‘I’ve been captured by the Scousers in the Mersey Tunnel!’
Wish you were here! I’m glad you’re not.

If I could send a postcard from anywhere,
I’d like to go back to Hong Kong,
Where I lived for years, and felt at home.
Skiing in France,
Safari in Africa,
Honeymoon on Jersey –
Romance and candlelight
I wish I was there…

Somewhere with a nice view - like Matlock!

Somewhere with a nice view – like Matlock!

No cheeky postcards!

Those saucy postcards are beyond the pale…
I’d much prefer pictures of a nice view –
Mountains in Derbyshire:
Kinder Scout and the Pennines,
Scotland – camping holidays
No tacky seaside resorts for me.

The Saturday Night Hop – Musical Memories from Ilkeston

Yesterday, I drove to Ilkeston, a town in the South of Derbyshire (not far from Derby), a former mining and textiles town, to do one of my Dales Tales sessions at Midway Day Hospital, which works with older mental health patients. The hospital was lovely and modern, and the staff and day patients made me feel very welcome. Particularly as one of the nurses was one of my old school friends who I hadn’t seen since moving to Sheffield as a student almost twenty years ago! That was a real bonus.

Even though I’m now a resident of South Yorkshire, I always find it reassuring to hear East Midlands accents. Ilkeston natives refer to the town as “Ilson”! So I felt right at home as I settled down to hear about the patients’ diverse tastes in music and listen to the tracks that I had prepared to take them back in time. Interestingly, although many of the patients had been teenagers during the 1950s, quite a lot of them didn’t like Elvis! They preferred Bill Haley and the Comets. This was surprising, particularly as yesterday was Elvis’ birthday – the day that Elvis would have turned 80.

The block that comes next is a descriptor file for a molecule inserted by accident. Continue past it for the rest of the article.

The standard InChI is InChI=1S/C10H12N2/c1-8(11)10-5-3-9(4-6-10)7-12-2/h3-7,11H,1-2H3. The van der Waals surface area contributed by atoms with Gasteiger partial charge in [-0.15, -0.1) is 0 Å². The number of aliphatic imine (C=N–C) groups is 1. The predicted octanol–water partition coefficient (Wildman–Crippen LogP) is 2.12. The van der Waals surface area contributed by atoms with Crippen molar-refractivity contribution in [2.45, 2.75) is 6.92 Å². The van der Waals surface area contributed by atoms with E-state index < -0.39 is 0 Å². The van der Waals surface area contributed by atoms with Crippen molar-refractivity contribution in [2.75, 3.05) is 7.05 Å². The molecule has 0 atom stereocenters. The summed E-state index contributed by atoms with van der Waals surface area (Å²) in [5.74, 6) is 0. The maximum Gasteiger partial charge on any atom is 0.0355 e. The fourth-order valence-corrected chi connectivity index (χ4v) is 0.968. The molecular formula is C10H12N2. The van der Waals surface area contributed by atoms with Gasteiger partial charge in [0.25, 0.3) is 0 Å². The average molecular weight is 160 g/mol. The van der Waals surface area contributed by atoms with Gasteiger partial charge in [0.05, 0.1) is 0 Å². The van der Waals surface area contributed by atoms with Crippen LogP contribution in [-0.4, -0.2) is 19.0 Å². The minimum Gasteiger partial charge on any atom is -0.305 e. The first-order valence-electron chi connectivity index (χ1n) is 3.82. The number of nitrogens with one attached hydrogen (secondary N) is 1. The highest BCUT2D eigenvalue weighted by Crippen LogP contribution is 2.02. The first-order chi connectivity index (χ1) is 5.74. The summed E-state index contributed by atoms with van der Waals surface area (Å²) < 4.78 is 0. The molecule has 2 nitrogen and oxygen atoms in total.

We talked about the teenage nightlife in Ilkeston in the 1950s, and the patients surprised us with the antics that they got up to. It just proves that young people are pretty much the same, whichever era they’re growing up in!

A classic teddy boy hairstyle

A classic teddy boy hairstyle

The Saturday Night Hop

Every Saturday night
At t’top of the Co-op in Ilkeston
Or the Astoria in Nottingham

The boys met the girls in there,
So they didn’t have to pay for them.
Got drunk first on pints of bitter
In the Warren. Lots of pubs,
But they all shut at ten.

They’d swagger into the dancehall
Full of Dutch courage.
Hair slicked back.
Blue eyes, black hair:
Gift of the gab.
String ties, drainpipe trousers
Purple drape jackets.
The girls loved it.

They were in skirts with petticoats
Lipstick applied carefully at a friend’s house.
Ready to jive and rock ‘n’ roll.
Lined up to see who’d get picked first.
Twirling around the dancefloor,
Sweet-talk and cheap scent.

All over by eleven –
Running for the last bus home,
Fish and chips,
Walking the best girl home.
She’d have to wipe that make-up off
Before her dad saw her.